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UI researchers study depression

BY KAITLIN DEWULF | MAY 02, 2014 5:00 AM

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Depression is one of the top disabilities worldwide, but current medication does not meet everyone’s needs. Research started at the University of Iowa illustrates a new type of medicine that could one day help those left out.

Scientists linking depression to a hormone that controls hunger found that the hormone’s natural ability to fight depression is due to its ability to protect newborn neurons from death. This neuron survival is particularly critical in the hippocampus, the region of the brain that controls mood, memory, and eating behaviors. The hippocampus is one of the few regions in the adult brain that experiences neurogenesis — a process in which new neurons are continually produced.

Andrew Pieper, an associate professor of psychiatry and neurology at the UI, discovered a new class of molecules that protects neurons from dying, meaning the body’s hormones could better fight depression. Pieper and Jeffrey Zigman, a University of Texas associate professor of internal medicine and psychiatry, introduced the new “P7C3” class of neuroprotective compounds, and they appeared to show that they can treat depression-like behavior in mice by increasing the survival of brain cells.

“Our hope is that this work will lead to the development of a new class of drugs,” Pieper said. “That might prove useful for treating patients with depression.” Zigman said previous work from the group has shown that the hormone, ghrelin, has natural antidepressant effects that become apparent with calorie restriction or prolonged psychological stress — meaning when a person is hungry or stressed, the body releases a hormone to fight depression.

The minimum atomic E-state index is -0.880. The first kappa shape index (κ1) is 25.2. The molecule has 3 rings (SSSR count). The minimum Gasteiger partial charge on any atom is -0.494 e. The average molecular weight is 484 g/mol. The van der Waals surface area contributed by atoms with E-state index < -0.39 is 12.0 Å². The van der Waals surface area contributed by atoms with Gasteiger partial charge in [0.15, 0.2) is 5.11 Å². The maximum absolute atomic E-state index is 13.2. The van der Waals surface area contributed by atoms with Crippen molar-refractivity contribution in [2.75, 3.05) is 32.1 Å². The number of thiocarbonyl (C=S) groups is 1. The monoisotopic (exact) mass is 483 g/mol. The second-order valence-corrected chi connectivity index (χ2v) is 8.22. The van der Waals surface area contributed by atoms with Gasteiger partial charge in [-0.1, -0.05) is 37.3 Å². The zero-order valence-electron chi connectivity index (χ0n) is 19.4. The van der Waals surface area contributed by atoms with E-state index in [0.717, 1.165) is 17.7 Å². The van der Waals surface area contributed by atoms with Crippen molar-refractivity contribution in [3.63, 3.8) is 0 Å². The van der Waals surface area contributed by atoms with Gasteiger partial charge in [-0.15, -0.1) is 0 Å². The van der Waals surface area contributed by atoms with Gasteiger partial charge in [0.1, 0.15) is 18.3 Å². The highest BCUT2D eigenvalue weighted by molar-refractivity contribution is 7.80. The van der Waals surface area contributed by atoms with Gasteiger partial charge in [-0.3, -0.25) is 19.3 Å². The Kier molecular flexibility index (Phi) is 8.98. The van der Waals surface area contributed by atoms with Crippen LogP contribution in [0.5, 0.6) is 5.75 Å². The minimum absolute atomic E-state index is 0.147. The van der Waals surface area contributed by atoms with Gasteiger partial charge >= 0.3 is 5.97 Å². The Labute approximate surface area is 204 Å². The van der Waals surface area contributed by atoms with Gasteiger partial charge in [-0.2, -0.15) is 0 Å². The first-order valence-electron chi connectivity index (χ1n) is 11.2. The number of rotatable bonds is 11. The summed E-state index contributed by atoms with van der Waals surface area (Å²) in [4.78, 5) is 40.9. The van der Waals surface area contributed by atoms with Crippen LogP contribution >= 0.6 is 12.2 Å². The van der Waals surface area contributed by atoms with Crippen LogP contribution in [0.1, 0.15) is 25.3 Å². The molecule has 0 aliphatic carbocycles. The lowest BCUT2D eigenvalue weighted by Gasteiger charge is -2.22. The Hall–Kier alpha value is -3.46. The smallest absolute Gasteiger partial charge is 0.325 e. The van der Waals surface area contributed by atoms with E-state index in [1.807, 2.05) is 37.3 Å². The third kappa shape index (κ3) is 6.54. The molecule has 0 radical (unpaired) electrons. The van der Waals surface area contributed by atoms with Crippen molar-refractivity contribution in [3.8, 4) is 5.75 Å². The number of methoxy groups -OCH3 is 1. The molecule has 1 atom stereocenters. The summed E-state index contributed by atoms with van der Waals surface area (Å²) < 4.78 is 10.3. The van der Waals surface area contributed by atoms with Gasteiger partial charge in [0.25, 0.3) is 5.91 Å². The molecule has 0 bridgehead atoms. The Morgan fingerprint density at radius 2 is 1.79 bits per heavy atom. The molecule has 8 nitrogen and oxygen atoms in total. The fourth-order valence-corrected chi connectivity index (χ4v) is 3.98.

Without ghrelin receptors, the body is unable to fight depression effectively. In the current study, Pieper and Zigman investigated the creation of neurons in stress-exposed mice lacking ghrelin receptors. After being given the new compounds, the mice showed more social interaction. The mice that didn’t receive the new compound were more isolated, comparable to a person afflicted with depression.

UI psychiatry Professor James Potash said he’s eager to see these compounds tested in human patients. “The path to getting from success in an animal model to breakthrough medication is a long one,” Potash said. “It requires time, large financial investments, and some luck, but the payoff is enormous.”

Major depressive disorder is now the second leading cause of disability in the world, according to a recent study by the Global Burden of Disease. Potash said although there are 30 different antidepressants on the market, they all, more or less, work on the same brain mechanisms as the pills first introduced in the late 1950s to treat depression.

“While there are treatments that help many people diagnosed with depression, 30 percent of patients don’t respond to the available medications,” Potash said. Zigman said evidence from the study suggests that P7C3 may potentially have stronger antidepressant effects, and the onset may occur faster than those currently available.

From here, the researchers will apply for additional funding and test on humans before approaching the FDA for approval.


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